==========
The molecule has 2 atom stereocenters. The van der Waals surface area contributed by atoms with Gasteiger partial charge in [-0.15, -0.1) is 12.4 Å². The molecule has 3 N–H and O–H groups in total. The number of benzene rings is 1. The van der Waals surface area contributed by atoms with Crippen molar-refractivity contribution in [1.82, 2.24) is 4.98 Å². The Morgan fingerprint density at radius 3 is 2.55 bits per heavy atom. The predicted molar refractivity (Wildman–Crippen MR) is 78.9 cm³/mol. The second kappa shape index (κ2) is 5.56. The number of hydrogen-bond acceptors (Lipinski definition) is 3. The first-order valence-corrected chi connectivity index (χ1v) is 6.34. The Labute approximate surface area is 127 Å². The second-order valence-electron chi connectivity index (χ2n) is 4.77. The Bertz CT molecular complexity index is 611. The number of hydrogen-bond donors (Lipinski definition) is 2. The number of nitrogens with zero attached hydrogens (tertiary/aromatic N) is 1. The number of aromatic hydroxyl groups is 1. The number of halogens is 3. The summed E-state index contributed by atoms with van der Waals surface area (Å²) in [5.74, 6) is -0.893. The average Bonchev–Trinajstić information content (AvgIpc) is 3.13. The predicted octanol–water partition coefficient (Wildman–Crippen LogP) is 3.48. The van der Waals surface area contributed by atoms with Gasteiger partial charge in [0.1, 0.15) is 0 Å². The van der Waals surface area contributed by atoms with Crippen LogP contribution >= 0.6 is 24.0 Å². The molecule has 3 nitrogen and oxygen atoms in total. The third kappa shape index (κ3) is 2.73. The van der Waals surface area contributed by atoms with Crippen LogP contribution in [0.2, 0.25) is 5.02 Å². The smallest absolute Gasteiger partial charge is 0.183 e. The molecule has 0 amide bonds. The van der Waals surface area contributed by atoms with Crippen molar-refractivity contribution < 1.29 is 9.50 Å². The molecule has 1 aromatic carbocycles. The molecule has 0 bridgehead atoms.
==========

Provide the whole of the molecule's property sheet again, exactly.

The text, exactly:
The molecule has 2 atom stereocenters. The van der Waals surface area contributed by atoms with Gasteiger partial charge in [-0.15, -0.1) is 12.4 Å². The molecule has 3 N–H and O–H groups in total. The number of benzene rings is 1. The van der Waals surface area contributed by atoms with Crippen molar-refractivity contribution in [1.82, 2.24) is 4.98 Å². The Morgan fingerprint density at radius 3 is 2.55 bits per heavy atom. The predicted molar refractivity (Wildman–Crippen MR) is 78.9 cm³/mol. The second kappa shape index (κ2) is 5.56. The number of hydrogen-bond acceptors (Lipinski definition) is 3. The first-order valence-corrected chi connectivity index (χ1v) is 6.34. The Labute approximate surface area is 127 Å². The second-order valence-electron chi connectivity index (χ2n) is 4.77. The Bertz CT molecular complexity index is 611. The number of hydrogen-bond donors (Lipinski definition) is 2. The number of nitrogens with zero attached hydrogens (tertiary/aromatic N) is 1. The number of aromatic hydroxyl groups is 1. The number of halogens is 3. The summed E-state index contributed by atoms with van der Waals surface area (Å²) in [5.74, 6) is -0.893. The average Bonchev–Trinajstić information content (AvgIpc) is 3.13. The predicted octanol–water partition coefficient (Wildman–Crippen LogP) is 3.48. The van der Waals surface area contributed by atoms with Gasteiger partial charge in [0.1, 0.15) is 0 Å². The van der Waals surface area contributed by atoms with Crippen LogP contribution >= 0.6 is 24.0 Å². The molecule has 3 nitrogen and oxygen atoms in total. The third kappa shape index (κ3) is 2.73. The van der Waals surface area contributed by atoms with Crippen LogP contribution in [0.2, 0.25) is 5.02 Å². The smallest absolute Gasteiger partial charge is 0.183 e. The molecule has 0 amide bonds. The van der Waals surface area contributed by atoms with Crippen molar-refractivity contribution < 1.29 is 9.50 Å². The molecule has 1 aromatic carbocycles. The molecule has 0 bridgehead atoms.